Serving South Indian-style briyani, Insaf has been around since the ‘70s. Its longevity in business is a testimony to its great food quality. We suggest trying the mutton briyani. The dish is cooked according to the traditional Chettinad way, where chunks of mutton is cooked along with the rice to give the dish a deep, aromatic flavor. Also, order the mango juice, so thick, it almost passes off as a mango smoothie made from the sweetest and juiciest fruits you can ever find!
158, Jalan Tuanku Abdul Rahman, Kuala Lumpur.
Tel: 03-2691 2806
Opening Hours: 11.00am – 9.00am (Daily)
JM Bariani serves Johor-style briyani, and it is more well-known as “briyani gam”, which means briyani glue in Malay. Don’t worry, what it means is that the rice is cooked together with the meat, hence “gluing” them together in a yummy-licious meal that has no association with glue! JM Bariani is a famous restaurant chain in Malaysia and so, easily found in any part of the city. But, we’d prefer the one inside Suria KLCC mall, as it is always a good idea to have a hearty meal after a day of shopping! Here, we’d suggest the lamb briyani. Cooked for several hours it results in a briyani dish with meat so tender, it falls off the bones easily. Best eaten with pickled fruits and dhaal curry. Yummy!
Kiosk 3, Rasa Food Arena, Level 4, Suria KLCC
Opening hours: 10.00am – 10.00pm (Daily)
Compared with other restaurants in this list, Bangle Publika is a newbie in the briyani restaurant scene. The restaurant serves mostly North Indian cuisine, but includes the briyani in its menu to suit local palate. The dum briyani, cooked in a pot sealed in dough, comes with fluffy rice and in no way, makes you feel you have overeaten at all! A great side order is the mutton masala which is extremely tender, and every morsel coated with flavorful curry gravy.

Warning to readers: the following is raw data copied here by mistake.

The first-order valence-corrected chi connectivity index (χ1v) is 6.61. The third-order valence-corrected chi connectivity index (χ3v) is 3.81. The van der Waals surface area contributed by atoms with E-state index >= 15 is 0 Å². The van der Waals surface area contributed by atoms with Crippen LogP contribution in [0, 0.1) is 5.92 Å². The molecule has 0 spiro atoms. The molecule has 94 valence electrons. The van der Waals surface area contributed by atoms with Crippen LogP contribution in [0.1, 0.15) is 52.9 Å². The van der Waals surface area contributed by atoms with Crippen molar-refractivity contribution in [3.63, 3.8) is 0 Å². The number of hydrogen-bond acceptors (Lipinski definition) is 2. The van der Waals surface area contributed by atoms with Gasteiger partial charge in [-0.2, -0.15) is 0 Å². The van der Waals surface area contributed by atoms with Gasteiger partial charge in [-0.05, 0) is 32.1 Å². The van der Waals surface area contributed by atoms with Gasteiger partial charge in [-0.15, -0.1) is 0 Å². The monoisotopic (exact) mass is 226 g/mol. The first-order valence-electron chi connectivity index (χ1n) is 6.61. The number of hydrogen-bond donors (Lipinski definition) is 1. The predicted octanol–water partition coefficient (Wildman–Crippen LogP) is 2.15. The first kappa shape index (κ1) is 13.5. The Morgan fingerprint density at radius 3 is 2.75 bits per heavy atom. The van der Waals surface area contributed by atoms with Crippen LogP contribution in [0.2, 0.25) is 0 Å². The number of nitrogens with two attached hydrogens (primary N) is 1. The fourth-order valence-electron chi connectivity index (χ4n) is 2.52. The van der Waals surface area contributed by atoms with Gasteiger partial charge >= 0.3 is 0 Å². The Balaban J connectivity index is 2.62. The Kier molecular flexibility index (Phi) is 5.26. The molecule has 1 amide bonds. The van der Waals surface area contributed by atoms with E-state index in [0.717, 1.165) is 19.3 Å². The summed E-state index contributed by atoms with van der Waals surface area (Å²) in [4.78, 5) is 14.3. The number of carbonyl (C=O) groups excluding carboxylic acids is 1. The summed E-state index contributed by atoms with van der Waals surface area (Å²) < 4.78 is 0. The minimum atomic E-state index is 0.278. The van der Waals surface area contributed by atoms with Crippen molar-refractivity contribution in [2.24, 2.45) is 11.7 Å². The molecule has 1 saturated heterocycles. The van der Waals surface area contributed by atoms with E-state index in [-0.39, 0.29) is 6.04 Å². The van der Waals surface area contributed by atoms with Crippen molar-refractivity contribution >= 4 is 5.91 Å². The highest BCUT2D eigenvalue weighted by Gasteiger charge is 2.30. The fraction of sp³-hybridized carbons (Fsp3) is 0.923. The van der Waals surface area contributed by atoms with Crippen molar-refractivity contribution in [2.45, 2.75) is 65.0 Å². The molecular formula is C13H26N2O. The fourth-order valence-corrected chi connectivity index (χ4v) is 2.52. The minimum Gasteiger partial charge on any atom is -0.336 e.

A4-G2-1, Solaris Dutamas Publika, No.1, Jalan Dutamas 1, Kuala Lumpur.
Tel: 03-6411 4487
Opening hours: 11.00am – 11.00pm (Daily)
Despite its modern interior decor, Flour at Plaza Damansara serves authentic North Indian cuisine and the star of the show is the mutton briyani. Moist and flavorful, the rice is also very fluffy and each spoonful is accompanied by chunks of thoroughly marinated mutton. It’s good on its own, but we like ours with refreshing raita, an Indian condiment made from yogurt, cumin, cucumbers and coriander that gives the spicy briyani a perfect balance in taste.
Flour Plaza Damansara
69-71, Jalan Medan Setia 1, Plaza Damansara, Kuala Lumpur.
Opening hours: 11.30am – 3.00pm, 6.30pm – 10.00pm (Wednesday to Sunday), 6.30pm – 10.00pm (Tuesday) and closed on Monday.
For a more atas (high-end) experience, head over to Fierce Curry House in Bangsar for a plate of lobster briyani. We think this is worth saving up for a special occasion in a group as the serving is huge! The briyani is cooked in a large steel pot wrapped in dough, with the fresh succulent lobster meat inside. This briyani needs to be pre-ordered at least 24 hours in advance, so if you’re planning to try it, make sure to give the restaurant a call first. And be totally wowed when the restaurant staff bring you the dish on a trolley!
Fierce Curry House
16, Jalan Kemuja, Bangsar, Kuala Lumpur
Tel: 019-770 1945 / 03-2202 3456
Opening hours: 12.00pm – 10.00pm (Daily)
We hear that rumble in your stomach already! Head over to one of these restaurants for a well-executed and hearty briyani meal. Trust us, you will not regret it!